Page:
Book review of Gregory Stock, Redesigning Humans: Our Inevitable
GREGORY STOCK has written an enthusiastic book in support of
germ-line manipulations -- that is, making genetic modifications
to eggs, sperm and embryos that can be passed on to future generations.
Like previous explorations of the subject by the ethicist Joseph
F. Fletcher, the lawyer John Robertson and the biologist James
Watson, among others, ''Redesigning Humans: Our Inevitable Genetic
Future'' serves as an apologia for those scientists and physicians
who are already edging toward such work in a piecemeal fashion
in research labs and in vitro fertilization clinics around the
world. It advocates the wholesale adoption of genetic manipulations
with the purpose of finally taking control of human evolution.
This, the author writes, ''is the ultimate expression and realization
of our humanity.''
Because of the breadth of his scientific knowledge and his
considerable flair as a writer, Stock -- who heads the program
on medicine, technology and society at the School of Medicine
of the University of California, Los Angeles -- is a forceful
advocate. First and foremost, he says, such manipulations are
inevitable -- an assertion he makes not only in his subtitle
but repeatedly throughout his book. Stock may be correct, for
many factors are driving genetic experimentation forward, including
professional ambition, greed and the desperation of infertile
couples who will submit to just about anything in order to have
And it should be added that eugenic considerations have already
entered into this enterprise (even though Stock states at one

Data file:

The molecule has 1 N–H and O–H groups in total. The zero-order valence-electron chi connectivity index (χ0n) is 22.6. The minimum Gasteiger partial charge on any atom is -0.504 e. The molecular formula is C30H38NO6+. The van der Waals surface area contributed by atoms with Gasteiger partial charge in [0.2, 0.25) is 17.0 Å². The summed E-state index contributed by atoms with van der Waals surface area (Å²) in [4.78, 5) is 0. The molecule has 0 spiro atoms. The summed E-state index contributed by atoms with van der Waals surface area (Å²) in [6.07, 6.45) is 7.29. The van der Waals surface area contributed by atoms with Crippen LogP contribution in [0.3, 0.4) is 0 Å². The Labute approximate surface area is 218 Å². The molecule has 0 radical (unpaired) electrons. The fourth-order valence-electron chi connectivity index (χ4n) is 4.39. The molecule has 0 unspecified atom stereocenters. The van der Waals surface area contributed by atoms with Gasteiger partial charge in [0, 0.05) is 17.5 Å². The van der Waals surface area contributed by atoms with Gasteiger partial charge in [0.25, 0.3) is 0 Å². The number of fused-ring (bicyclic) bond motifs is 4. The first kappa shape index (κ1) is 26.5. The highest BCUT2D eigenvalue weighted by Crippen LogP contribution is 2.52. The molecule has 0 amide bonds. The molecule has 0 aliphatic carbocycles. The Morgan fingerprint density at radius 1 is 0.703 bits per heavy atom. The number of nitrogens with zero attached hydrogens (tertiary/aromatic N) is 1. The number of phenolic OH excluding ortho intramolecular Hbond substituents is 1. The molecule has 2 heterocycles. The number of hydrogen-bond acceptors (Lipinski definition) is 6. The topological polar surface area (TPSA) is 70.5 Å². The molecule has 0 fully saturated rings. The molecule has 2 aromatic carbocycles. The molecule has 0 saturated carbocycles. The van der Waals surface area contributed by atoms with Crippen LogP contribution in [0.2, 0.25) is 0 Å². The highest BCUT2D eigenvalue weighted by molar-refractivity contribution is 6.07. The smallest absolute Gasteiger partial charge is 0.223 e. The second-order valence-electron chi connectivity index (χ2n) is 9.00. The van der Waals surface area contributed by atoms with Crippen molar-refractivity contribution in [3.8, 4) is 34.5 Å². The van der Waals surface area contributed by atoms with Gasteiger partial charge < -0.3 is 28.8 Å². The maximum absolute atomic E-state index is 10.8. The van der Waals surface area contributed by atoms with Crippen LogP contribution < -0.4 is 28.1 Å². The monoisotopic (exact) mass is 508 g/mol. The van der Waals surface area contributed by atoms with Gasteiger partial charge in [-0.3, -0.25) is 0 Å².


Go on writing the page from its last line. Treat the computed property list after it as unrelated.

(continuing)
point that in the infertility field, no one ''cares about such
wild notions as human redesign''). Numerous practitioners of
in vitro fertilization, starting with Robert Edwards of Baby
Louise Brown fame, have discussed their goals for ''improving''
the species. Meanwhile, would-be parents readily buy into schemes
to improve birth outcomes -- as they have done at least since
the days of ancient Greece.
But to argue the inevitability of all this is to sidestep the
paramount issue, which is how to balance the desires of researchers
and of the potential consumers of laboratory technologies against
the good of society. After all, scientists, when asked, will
nearly always say that they would like to get on with their
work unhampered by any sort of regulation.
However, unfettered science has not historically shown itself
to be in the best interest of society, any more than unfettered
government, religion or business have. The fact that biomedical
tinkerings have brought benefits for some does not constitute
a sufficient reason for concluding that the practitioners of
the embryonic arts should have the right to pursue any and all
lines of experiment. Nor is it an adequate argument to say that
if banned, germ-line manipulations would simply move offshore
or go to the black market. That may be true. But if the fact
that people will seek to avoid the law were a reason not to
have a law, we would have no laws at all.
Stock's overarching claim is that germ-line modifications will
''write a new page in the history of life, allowing us to seize
control of our evolutionary future,'' an echo of the classic